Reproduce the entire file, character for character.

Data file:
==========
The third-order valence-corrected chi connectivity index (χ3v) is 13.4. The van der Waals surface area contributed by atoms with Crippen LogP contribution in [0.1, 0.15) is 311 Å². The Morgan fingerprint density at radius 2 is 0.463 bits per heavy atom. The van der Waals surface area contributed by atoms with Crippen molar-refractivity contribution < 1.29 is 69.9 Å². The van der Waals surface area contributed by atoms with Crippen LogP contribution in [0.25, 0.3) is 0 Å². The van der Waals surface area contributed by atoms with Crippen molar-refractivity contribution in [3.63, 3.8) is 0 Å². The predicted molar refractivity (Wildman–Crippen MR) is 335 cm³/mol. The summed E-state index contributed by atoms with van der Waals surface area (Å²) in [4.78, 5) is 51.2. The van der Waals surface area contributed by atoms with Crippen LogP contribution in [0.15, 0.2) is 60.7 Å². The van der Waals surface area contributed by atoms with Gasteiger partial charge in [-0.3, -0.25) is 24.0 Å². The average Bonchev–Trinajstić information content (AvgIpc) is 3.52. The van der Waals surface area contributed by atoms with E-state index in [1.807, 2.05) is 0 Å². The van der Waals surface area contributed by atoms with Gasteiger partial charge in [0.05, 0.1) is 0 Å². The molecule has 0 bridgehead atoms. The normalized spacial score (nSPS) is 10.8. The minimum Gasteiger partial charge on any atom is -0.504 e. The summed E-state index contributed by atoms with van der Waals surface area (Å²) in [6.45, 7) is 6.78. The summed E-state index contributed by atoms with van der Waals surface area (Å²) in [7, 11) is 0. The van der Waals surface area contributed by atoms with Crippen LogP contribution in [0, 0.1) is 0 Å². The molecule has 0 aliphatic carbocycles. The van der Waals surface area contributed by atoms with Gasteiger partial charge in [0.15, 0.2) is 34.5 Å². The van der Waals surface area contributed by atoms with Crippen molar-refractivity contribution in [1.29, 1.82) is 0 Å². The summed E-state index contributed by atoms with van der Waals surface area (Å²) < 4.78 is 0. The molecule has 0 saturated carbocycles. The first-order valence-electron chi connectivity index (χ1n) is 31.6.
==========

The third-order valence-corrected chi connectivity index (χ3v) is 13.4. The van der Waals surface area contributed by atoms with Crippen LogP contribution in [0.1, 0.15) is 311 Å². The Morgan fingerprint density at radius 2 is 0.463 bits per heavy atom. The van der Waals surface area contributed by atoms with Crippen molar-refractivity contribution < 1.29 is 69.9 Å². The van der Waals surface area contributed by atoms with Crippen LogP contribution in [0.25, 0.3) is 0 Å². The van der Waals surface area contributed by atoms with Crippen molar-refractivity contribution in [3.63, 3.8) is 0 Å². The predicted molar refractivity (Wildman–Crippen MR) is 335 cm³/mol. The summed E-state index contributed by atoms with van der Waals surface area (Å²) in [4.78, 5) is 51.2. The van der Waals surface area contributed by atoms with Crippen LogP contribution in [0.15, 0.2) is 60.7 Å². The van der Waals surface area contributed by atoms with Gasteiger partial charge in [-0.3, -0.25) is 24.0 Å². The average Bonchev–Trinajstić information content (AvgIpc) is 3.52. The van der Waals surface area contributed by atoms with E-state index in [1.807, 2.05) is 0 Å². The van der Waals surface area contributed by atoms with Gasteiger partial charge in [0.05, 0.1) is 0 Å². The molecule has 0 bridgehead atoms. The normalized spacial score (nSPS) is 10.8. The minimum Gasteiger partial charge on any atom is -0.504 e. The summed E-state index contributed by atoms with van der Waals surface area (Å²) in [6.45, 7) is 6.78. The summed E-state index contributed by atoms with van der Waals surface area (Å²) in [7, 11) is 0. The van der Waals surface area contributed by atoms with Crippen LogP contribution in [0, 0.1) is 0 Å². The molecule has 0 aliphatic carbocycles. The van der Waals surface area contributed by atoms with Gasteiger partial charge in [0.15, 0.2) is 34.5 Å². The van der Waals surface area contributed by atoms with Crippen molar-refractivity contribution in [1.29, 1.82) is 0 Å². The summed E-state index contributed by atoms with van der Waals surface area (Å²) < 4.78 is 0. The molecule has 0 saturated carbocycles. The first-order valence-electron chi connectivity index (χ1n) is 31.6.